- Intensely anxious
- Cry or feel weepy all the time
- Irritable or angry
- Sad all the time
- Completely exhausted
- Worthless, hopeless or guilty
- When you don’t feel well, you may sleep, eat, or eat less than usual
- You may lose your focus or become forgetful
- You may worry excessively about your baby
- You may lose interest in your newborn or cease to enjoy things you used to enjoy
- Headache or chest pain (hyperventilation)
Related: Postnatal Anxiety
Symptoms of postpartum psychosis
Psychosis is a more severe manifestation of postpartum depression. One to two women per 1,000 suffer from this extremely rare condition.
The following symptoms are typical of postpartum psychosis:
- Visual or auditory hallucinations
- Doubts and delusions
- Suicidal thoughts
- Considering harming your child
Psychosis after childbirth may be deadly. Medical attention is needed immediately. Hospitalization is sometimes necessary for both the mother and her baby’s safety.
Related: Stress During Pregnancy
Perinatal depression treatment
Perinatal depression is treated in the same way as other types of depression. Perinatal depression typically has higher success rates than general depression. It is estimated that 80 percent to 90 percent of pregnant women and new moms get relief from their symptoms through medications, talk therapy, or a combination of drugs and speech therapy.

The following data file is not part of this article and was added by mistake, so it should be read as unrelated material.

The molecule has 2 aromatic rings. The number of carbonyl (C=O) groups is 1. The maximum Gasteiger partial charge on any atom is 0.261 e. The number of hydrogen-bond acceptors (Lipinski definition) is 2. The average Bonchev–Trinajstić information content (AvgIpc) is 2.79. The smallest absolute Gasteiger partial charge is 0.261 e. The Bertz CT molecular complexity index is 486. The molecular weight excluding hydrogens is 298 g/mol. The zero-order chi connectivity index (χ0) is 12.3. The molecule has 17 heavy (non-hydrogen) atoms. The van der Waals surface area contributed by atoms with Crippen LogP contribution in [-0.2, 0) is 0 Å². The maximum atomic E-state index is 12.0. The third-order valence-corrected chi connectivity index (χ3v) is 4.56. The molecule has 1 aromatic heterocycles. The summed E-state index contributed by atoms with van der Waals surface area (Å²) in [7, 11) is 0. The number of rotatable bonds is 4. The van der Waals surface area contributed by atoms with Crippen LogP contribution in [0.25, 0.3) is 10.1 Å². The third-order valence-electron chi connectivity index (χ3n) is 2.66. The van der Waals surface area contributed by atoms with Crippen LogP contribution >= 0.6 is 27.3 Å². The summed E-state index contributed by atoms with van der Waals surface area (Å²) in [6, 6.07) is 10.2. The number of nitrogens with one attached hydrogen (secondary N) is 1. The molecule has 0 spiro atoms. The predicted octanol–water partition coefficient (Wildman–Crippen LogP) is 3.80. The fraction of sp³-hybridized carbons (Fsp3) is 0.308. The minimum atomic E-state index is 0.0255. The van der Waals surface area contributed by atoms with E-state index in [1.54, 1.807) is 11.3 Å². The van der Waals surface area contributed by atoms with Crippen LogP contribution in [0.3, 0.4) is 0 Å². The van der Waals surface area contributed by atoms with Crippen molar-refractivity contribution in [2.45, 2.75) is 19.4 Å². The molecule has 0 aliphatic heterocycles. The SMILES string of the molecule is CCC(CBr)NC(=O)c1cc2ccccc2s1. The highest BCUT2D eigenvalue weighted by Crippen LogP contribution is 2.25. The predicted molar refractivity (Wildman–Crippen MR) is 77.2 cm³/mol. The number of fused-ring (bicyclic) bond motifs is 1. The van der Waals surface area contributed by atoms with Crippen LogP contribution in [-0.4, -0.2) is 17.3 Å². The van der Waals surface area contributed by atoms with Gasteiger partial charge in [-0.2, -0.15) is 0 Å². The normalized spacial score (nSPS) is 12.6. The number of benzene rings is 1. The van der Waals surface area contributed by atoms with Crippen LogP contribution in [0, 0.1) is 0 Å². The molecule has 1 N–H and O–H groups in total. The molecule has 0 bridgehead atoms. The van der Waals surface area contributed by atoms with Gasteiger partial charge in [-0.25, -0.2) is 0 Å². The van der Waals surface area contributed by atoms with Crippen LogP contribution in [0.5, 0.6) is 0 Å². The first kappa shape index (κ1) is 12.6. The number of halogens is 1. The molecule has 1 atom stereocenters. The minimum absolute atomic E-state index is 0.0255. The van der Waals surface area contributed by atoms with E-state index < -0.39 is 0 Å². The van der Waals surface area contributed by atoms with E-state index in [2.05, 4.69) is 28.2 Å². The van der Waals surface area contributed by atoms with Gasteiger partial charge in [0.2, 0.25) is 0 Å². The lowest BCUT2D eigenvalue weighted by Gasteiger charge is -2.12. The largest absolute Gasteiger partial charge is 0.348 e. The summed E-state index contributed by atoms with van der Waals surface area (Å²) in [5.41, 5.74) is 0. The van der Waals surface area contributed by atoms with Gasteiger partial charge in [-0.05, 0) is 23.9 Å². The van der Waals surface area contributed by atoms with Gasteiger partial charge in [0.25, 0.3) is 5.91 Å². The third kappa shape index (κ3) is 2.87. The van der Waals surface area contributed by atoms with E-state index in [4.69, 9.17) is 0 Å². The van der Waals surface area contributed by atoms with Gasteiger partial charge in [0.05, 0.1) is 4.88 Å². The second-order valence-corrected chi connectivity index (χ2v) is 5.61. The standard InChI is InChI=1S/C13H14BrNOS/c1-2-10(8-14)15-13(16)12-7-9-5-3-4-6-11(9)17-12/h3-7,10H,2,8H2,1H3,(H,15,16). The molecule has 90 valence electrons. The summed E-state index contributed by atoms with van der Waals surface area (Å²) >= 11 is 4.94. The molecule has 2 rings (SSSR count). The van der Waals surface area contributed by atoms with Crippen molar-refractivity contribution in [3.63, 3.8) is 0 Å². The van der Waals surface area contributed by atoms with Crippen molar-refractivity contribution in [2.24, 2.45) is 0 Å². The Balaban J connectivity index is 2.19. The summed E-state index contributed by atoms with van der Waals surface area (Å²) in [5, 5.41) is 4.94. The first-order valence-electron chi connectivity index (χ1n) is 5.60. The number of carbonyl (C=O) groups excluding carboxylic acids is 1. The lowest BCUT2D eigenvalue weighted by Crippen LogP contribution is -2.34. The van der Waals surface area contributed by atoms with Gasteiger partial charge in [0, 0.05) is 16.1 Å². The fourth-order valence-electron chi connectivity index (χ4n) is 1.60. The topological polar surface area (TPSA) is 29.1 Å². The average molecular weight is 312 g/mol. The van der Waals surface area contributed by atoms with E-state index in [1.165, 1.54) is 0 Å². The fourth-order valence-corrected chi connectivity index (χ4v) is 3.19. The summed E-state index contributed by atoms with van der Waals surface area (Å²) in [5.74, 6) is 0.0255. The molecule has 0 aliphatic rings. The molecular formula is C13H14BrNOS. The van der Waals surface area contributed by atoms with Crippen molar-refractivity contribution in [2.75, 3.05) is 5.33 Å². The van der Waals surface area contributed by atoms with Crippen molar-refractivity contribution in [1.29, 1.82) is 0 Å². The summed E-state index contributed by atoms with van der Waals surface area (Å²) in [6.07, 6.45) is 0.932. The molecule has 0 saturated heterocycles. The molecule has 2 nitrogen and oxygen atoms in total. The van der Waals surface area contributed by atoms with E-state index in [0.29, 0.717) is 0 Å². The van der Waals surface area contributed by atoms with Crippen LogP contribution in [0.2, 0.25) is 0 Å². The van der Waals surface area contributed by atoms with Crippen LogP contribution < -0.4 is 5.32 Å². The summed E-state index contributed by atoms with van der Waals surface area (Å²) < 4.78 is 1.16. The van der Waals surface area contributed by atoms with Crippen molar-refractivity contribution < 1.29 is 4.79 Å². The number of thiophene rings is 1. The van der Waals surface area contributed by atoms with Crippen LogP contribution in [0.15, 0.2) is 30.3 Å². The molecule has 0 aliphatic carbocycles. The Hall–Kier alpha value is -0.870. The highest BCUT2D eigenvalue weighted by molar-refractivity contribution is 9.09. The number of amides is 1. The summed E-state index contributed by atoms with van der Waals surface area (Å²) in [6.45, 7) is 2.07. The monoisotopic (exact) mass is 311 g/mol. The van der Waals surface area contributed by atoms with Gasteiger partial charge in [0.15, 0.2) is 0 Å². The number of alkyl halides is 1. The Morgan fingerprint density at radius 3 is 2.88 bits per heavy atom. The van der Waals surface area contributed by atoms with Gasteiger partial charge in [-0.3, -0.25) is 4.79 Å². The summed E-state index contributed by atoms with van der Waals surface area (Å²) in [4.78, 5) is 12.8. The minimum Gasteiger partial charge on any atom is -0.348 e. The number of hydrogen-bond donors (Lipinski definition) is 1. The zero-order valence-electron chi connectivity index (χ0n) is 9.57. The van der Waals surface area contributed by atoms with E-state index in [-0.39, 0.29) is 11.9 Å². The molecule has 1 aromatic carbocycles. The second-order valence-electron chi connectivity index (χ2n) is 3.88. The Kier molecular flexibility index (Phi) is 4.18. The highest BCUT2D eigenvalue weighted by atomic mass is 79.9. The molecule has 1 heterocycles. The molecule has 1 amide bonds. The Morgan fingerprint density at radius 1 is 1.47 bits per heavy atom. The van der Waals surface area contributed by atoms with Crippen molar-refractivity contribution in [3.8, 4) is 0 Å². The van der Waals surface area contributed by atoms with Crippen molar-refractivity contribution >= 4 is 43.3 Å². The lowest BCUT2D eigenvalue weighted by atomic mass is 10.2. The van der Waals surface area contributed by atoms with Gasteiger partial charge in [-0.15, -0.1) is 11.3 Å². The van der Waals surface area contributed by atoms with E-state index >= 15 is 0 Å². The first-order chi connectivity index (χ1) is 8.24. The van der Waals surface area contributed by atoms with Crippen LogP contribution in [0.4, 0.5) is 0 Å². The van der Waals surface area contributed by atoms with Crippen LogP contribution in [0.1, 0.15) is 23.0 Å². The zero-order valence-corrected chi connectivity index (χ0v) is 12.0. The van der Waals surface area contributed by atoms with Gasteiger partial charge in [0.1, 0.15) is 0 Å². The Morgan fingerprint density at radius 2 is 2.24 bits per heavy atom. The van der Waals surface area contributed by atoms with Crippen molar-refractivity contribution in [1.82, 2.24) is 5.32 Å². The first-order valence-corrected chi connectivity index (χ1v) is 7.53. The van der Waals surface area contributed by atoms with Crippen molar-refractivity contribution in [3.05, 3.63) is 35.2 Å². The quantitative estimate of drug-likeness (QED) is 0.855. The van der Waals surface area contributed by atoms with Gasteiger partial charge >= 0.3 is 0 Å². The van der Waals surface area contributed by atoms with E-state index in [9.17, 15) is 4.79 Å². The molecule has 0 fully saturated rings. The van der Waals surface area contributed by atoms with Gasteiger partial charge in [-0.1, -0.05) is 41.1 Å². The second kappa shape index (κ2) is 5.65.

Perinatal depression is most commonly treated with antidepressant drugs. SSRIs are the most common medications prescribed by doctors. If you’re pregnant, after the birth of your child, or both, your doctor and you might talk about taking an antidepressant.
Pregnant women and nursing mothers are generally safe from taking SSRIs when they are taking them in the U.S. and the U.K. Antidepressant drugs used during pregnancy do not have long-term harmful effects on children. However, jitteriness or irritability may accompany a drug withdrawal reaction in newborns. Rarely, seizures may occur.
Women are understandably concerned about any side effects their infants may experience. Consequently, they prefer alternative treatments.
Talk therapy and alternative treatments
Perinatal depression can be treated with talk therapy.
The use of alternative treatments for women with perinatal depression has also shown great promise. Some of the most promising treatments are massage and acupuncture. When acupuncture is performed, needles are inserted at specific points on the body. Stanford University published a study in 2013 which reported that 63% of women who were treated with depression-specific acupuncture had positive results.
A mother and her child may be more vulnerable to prolonged depression than treatment or medication side effects. Support from family and friends will go a long way.
During and after your pregnancy, speak with your doctor about all of the treatment options available if you are suffering from depression. Making an informed decision about what treatment is right for your baby and you can be done together with your doctor.
Related: How to Overcome Depression